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Leans towards a conservative perspective, but worthwhile
on 26 November 2012
Getting a one-volume history of America is not easy, so Paul Johnson's huge effort, 'A History of the American People' is probably the best that can currently be found. Unlike Howard Zinn's 'A People's History of the United States', Johnson deals with history chronologically rather than broadly thematically, and provides a wider sweep of information compared with Zinn's deep focus on class relations, complete with the injustices and triumphs experienced by average Americans. Both books serve a purpose, but Johnson's is more of a 'traditional' history which tells the basics of all the important events from the arrival of the British in Virginia in the early 17th century, to the mid 1990s.
Early in the book I was particularly fascinated by the way Johnson used the colonies in New England to draw out themes which have since been a part of the American character, specifically the tensions between Puritan Boston and Quaker Providence. The Protestant work ethic and deep conservatism of Boston were pitted against a more liberal and accepting version of religion/society in Providence, embodied by John Winthrop and Roger Williams, respectively. This is still something you can see in American society today, surrounding issues from exceptionalism to Obamacare. Finding out about the origins of this strange paradox between conservatism and liberty in such an engaging way was a brilliant introduction to the book.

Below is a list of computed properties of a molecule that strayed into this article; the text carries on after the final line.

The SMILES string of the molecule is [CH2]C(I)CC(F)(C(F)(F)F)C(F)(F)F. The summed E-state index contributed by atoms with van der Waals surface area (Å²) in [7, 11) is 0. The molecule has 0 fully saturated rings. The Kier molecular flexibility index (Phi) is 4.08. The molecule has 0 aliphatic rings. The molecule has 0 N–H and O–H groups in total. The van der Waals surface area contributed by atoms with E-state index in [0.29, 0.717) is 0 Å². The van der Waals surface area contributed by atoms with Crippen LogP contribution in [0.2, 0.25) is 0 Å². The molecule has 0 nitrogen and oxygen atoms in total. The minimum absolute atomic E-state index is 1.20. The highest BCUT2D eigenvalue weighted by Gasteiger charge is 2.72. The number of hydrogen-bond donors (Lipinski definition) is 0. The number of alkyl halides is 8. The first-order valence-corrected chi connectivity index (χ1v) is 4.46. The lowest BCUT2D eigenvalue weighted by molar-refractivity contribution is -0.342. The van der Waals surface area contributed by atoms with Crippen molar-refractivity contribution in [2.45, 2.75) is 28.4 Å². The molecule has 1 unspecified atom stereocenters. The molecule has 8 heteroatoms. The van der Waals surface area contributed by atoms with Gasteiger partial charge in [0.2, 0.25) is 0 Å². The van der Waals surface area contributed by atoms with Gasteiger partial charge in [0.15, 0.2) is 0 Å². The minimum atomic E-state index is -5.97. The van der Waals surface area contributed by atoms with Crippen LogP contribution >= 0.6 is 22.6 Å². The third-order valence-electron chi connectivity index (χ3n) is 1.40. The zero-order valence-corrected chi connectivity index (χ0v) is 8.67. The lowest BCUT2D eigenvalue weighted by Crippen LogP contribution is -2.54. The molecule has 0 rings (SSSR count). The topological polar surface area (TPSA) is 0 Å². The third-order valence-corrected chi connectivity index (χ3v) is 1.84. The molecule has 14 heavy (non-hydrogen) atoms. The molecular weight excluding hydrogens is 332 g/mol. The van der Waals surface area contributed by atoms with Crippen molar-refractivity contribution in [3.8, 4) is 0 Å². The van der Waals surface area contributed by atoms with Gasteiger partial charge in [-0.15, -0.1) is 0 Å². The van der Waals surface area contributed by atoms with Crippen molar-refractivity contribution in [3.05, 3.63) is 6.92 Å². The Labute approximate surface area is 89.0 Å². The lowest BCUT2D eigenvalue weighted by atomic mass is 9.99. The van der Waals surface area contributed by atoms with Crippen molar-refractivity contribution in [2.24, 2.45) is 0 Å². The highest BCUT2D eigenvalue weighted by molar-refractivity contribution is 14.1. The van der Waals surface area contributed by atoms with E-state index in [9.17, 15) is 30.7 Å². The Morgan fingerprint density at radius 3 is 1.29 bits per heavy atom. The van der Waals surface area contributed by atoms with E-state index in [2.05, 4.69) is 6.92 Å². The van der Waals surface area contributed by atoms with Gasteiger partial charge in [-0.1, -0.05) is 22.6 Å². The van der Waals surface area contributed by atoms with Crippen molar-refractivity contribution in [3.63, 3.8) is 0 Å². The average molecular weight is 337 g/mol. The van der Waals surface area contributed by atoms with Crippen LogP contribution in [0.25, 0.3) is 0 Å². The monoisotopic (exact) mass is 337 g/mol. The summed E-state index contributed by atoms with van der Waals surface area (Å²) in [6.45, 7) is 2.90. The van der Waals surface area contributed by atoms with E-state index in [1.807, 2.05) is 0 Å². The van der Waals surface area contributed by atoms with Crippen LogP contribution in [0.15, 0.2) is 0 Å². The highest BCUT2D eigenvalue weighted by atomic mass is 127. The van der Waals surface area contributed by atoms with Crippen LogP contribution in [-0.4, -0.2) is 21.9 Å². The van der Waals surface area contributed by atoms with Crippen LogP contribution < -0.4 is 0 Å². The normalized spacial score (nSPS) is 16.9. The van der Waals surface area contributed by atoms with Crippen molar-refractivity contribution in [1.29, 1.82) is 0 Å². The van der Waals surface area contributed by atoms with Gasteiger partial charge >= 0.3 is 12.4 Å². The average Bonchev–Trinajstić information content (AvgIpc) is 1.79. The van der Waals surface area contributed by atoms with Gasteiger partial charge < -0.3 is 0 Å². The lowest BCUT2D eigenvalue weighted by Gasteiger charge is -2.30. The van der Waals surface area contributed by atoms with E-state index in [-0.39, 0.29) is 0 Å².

The Revolution was not quite as entertaining, though, perhaps because there were just too many characters and events to include. That is not to say that it is uninformative, but it lacks an intriguing narrative, admittedly a minor quibble. I also wasn't convinced by Johnson's emphasis on religion as a major factor in creating the drive to declare independence. It seemed perfunctory, and I would rather have heard about the social and economic conditions on the ground, along with the power struggles between Britain and the American colonies. More interesting, surprisingly, was the period before the Civil War - known rightly or wrongly as the era of Jacksonian Democracy. It describes the incredible jumps in technology America experienced, and how these pushed the country towards being a global superpower. The parts on the Civil War and Abraham Lincoln are also very good, though not enough time was spent looking at the the war itself, again likely because of space.
Following this, the book begins to noticeably show its political sympathies. Johnson essentially argues that the Robber Barons were motivated more by doing public good than gaining private wealth, and makes out J.P. Morgan to be some sort of saint. He criticises Unions unfairly, and says little, if nothing, about their role in gaining the spoils of America's enormous wealth for the common people. In fact he tries to argue that Unions actually inhibited this, which is misleading to say the least. His faith in free-markets is difficult to take seriously given the evidence of their failures, and he even avoids mentioning a number of crashes that occurred throughout the 19th century to bolster his argument that unfettered markets are an objective good. In light of this, it is hard to accept much of the book from 1929 onwards, which is perhaps 100 or so pages. On the other hand, it gives an interesting insight into the mindset and arguments of today's Republican party.
Also problematic was Johnson's treatment of the Native Americans. He is not unsympathetic, and is fair at crucial moments, but seems to gloss over a lot of the tragedies and injustices that befell them. Andrew Jackson came across as particularly barbaric to the Native Americans, but Johnson seemed to think this was representative of strength of character rather than psychosis or even evil.
Despite these significant failings, the book is overall an informative, scholarly, and at times engaging history. Johnson has great respect and sympathy for America, and provided one reads the book critically, one cannot help but share in this.